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Industry Experts Debate Pilotless Planes
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By SLOBODAN LEKIC, Associated Press Writer

SINGAPORE - As you fasten your seat belt a "welcome aboard" announcement is made by a computer — because there is no captain.

Slideshow: Asian Aerospace Air Show

While plane designers dream of a high-tech future, the aerospace industry is debating whether if it will become feasible to fly passengers without pilots.

Computers already play a major role flying many present-day jetliners. They have the capability of carrying out takeoffs. And, they routinely are relied upon during long-range cruising. In good weather they often land planes — but always with a human crew ready to take over.

Industry experts on Thursday said pilot-less commercial flights are unlikely any time soon. But they acknowledge that the idea has gained greater currency after the wars in Afghanistan (news - web sites) and Iraq (news - web sites).

Unmanned aerial vehicles, or UAVs, successfully undertook reconnaissance, electronic jamming and ground attacks in both conflicts.

In line with this trend, UAVs are taking center stage at a major international air exhibition for the first time. Dozens of the quirky-looking spy planes are on display at this week's Asian Aerospace show in Singapore.

This year, Asian Aerospace's flying display didn't open with the usual roar of jet fighters — but with the barely audible buzz of a robotic drone plane.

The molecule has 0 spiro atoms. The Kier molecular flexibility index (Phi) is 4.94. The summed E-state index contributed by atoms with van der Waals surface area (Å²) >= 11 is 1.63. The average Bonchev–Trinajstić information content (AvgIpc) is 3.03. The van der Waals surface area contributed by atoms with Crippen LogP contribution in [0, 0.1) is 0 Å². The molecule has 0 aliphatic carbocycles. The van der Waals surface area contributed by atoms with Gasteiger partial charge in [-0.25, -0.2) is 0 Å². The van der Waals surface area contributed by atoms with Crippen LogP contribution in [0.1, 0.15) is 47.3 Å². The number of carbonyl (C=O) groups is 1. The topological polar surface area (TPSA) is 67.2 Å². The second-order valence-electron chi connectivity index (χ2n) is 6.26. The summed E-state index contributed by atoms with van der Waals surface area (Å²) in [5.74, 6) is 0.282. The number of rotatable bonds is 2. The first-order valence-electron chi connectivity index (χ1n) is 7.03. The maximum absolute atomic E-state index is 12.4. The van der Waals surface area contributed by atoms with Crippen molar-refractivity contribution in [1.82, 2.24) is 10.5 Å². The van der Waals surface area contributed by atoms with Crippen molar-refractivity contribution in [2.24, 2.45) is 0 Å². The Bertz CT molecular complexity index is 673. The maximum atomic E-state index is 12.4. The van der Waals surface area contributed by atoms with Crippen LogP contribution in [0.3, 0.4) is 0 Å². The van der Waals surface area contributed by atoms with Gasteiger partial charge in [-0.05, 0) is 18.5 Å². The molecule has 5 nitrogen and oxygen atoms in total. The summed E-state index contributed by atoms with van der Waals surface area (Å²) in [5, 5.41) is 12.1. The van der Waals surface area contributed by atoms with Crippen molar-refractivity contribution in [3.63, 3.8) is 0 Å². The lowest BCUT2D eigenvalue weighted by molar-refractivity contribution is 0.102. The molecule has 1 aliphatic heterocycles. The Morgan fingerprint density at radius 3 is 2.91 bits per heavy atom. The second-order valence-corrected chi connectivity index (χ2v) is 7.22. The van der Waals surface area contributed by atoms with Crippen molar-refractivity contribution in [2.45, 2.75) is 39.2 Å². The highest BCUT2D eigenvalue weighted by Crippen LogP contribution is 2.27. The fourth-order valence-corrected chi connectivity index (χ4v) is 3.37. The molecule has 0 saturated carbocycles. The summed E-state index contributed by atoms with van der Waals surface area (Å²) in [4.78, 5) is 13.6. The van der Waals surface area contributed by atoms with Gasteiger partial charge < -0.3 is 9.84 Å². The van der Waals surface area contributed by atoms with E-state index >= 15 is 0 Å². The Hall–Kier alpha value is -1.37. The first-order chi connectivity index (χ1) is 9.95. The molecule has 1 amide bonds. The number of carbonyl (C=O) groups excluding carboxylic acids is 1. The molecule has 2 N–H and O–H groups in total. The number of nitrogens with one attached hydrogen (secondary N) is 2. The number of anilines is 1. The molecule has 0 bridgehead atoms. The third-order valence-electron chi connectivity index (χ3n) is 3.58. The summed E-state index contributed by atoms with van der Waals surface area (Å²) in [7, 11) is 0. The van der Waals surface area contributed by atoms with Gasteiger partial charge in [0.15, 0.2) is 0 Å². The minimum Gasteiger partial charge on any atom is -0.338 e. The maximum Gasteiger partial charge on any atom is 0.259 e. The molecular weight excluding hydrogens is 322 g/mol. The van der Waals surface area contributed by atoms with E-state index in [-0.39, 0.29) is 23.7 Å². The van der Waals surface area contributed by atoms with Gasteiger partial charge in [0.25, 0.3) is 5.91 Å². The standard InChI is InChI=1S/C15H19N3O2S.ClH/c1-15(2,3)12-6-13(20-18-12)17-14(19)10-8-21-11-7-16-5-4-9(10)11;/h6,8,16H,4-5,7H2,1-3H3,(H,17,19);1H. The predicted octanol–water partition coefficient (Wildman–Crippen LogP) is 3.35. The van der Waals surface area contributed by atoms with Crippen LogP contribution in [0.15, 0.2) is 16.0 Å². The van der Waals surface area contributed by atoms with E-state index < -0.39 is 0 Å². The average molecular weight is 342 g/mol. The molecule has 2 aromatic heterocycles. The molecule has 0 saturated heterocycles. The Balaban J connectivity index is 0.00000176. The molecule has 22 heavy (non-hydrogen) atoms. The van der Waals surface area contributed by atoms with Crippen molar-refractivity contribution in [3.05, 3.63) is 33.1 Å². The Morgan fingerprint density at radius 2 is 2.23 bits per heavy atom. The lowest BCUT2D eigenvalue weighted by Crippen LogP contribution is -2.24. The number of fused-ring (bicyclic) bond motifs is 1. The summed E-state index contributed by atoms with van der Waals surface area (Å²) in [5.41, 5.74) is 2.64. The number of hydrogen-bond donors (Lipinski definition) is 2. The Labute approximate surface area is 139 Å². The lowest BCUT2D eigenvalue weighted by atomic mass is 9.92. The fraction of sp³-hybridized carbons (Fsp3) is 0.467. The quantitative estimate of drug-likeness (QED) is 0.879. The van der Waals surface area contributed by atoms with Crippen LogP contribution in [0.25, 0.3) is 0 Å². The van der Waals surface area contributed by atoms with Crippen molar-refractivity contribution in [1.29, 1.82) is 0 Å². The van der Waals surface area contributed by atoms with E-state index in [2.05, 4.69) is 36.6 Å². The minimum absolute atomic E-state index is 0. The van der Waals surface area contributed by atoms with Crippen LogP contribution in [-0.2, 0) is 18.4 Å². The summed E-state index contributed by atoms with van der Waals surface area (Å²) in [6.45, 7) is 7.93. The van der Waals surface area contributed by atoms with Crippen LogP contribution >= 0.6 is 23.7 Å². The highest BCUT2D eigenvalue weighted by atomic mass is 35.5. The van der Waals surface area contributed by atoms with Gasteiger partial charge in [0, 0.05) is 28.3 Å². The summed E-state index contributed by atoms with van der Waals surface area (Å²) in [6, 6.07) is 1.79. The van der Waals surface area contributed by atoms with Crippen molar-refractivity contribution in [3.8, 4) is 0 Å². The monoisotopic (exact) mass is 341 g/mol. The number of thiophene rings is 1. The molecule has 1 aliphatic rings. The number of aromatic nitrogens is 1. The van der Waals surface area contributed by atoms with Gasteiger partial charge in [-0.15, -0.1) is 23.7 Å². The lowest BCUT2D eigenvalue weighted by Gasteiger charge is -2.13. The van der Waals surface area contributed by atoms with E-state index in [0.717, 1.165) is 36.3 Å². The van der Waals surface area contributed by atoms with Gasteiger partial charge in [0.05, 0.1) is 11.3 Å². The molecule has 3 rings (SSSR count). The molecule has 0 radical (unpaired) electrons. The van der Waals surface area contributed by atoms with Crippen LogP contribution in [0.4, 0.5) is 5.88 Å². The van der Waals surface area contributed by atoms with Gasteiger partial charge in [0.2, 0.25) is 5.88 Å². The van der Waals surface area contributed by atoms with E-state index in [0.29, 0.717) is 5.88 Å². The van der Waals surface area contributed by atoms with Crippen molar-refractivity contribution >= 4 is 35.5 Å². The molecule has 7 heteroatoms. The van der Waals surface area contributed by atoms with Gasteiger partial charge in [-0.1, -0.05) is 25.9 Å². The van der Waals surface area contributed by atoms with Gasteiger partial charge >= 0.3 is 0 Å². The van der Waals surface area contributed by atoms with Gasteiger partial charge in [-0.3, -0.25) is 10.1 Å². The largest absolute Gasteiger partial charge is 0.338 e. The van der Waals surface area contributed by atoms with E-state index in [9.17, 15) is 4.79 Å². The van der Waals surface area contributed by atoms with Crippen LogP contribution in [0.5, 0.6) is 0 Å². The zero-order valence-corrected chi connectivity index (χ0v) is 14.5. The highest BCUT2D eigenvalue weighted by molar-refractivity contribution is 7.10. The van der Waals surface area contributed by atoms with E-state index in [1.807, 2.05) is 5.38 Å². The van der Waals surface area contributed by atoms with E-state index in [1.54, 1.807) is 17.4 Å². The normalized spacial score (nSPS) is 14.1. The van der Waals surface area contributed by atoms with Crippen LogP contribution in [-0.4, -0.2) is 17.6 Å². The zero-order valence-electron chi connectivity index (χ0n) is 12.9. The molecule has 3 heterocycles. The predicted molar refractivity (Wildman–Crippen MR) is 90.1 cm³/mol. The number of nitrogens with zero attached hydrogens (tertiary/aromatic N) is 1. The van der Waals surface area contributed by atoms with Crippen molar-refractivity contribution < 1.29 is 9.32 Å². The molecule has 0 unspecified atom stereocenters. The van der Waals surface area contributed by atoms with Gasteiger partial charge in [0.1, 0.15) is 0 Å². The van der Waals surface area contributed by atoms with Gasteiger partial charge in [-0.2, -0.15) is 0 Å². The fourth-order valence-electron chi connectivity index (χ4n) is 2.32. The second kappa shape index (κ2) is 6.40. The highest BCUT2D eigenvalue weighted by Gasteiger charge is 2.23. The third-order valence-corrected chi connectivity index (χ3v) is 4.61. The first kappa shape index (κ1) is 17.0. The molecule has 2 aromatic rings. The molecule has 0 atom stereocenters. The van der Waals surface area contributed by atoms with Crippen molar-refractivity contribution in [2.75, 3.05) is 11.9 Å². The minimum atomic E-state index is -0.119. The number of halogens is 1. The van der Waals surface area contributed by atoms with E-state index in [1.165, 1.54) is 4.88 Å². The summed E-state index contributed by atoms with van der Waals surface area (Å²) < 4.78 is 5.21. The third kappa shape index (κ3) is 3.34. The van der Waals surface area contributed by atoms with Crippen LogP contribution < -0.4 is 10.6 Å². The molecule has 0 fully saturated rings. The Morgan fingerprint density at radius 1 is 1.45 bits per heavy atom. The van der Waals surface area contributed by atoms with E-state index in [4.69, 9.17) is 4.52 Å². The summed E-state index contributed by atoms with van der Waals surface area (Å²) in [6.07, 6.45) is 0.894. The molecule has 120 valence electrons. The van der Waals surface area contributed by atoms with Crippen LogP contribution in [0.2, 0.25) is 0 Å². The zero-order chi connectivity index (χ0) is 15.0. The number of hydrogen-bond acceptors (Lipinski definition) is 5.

Several UAV manufacturers say their technologies could eventually replace commercial airline pilots.

Possibilities include preprogrammed flights and a single human pilot siting in from a computer screen controlling several craft from a base thousands of kilometers (miles) away.

"Of course it can be done," said Haim Kellerman, vice president of the UAV program at Israeli defense contractor Elbit Systems. "There is nothing inherently different between (manned and unmanned) aircraft in terms of aerodynamics. It is only a question of whether there is a will to do it or not."

For the military, UAVs have the obvious advantage of keeping people out of harm's way. For commercial aviation, the aircraft without pilots could slash operation costs like training and salaries.

Still, civilian plane makers have said they have no immediate plans to eliminate cockpit crews.

"It's not imaginable to have a drone airplane full of passengers," said Airbus Industries spokeswoman Barbara Kracht.

"When you have passengers there are so many factors that make a crew indispensable," she said. "There will always be two pilots on our planes."

Robert Agostino, director of flight operations of Canadian jet maker Bombardier, agreed.

"There may be a time in the future when UAV technology will have a great impact on military operations," Agostino said. "But when it comes to commercial planes, it's very different. A pilot can adapt to an unlimited number of changing circumstances."

However, U.S. plane maker Boeing has refused to rule out UAV technology in its future airliners.

"We're evaluating the UAV concept. But we don't have any plans at this time to incorporate it into our commercial aircraft," said James Wilkinson, manager of product analysis and communications marketing of Boeing.

"Following a review of the technology, if it makes sense, we probably would include it," he said.
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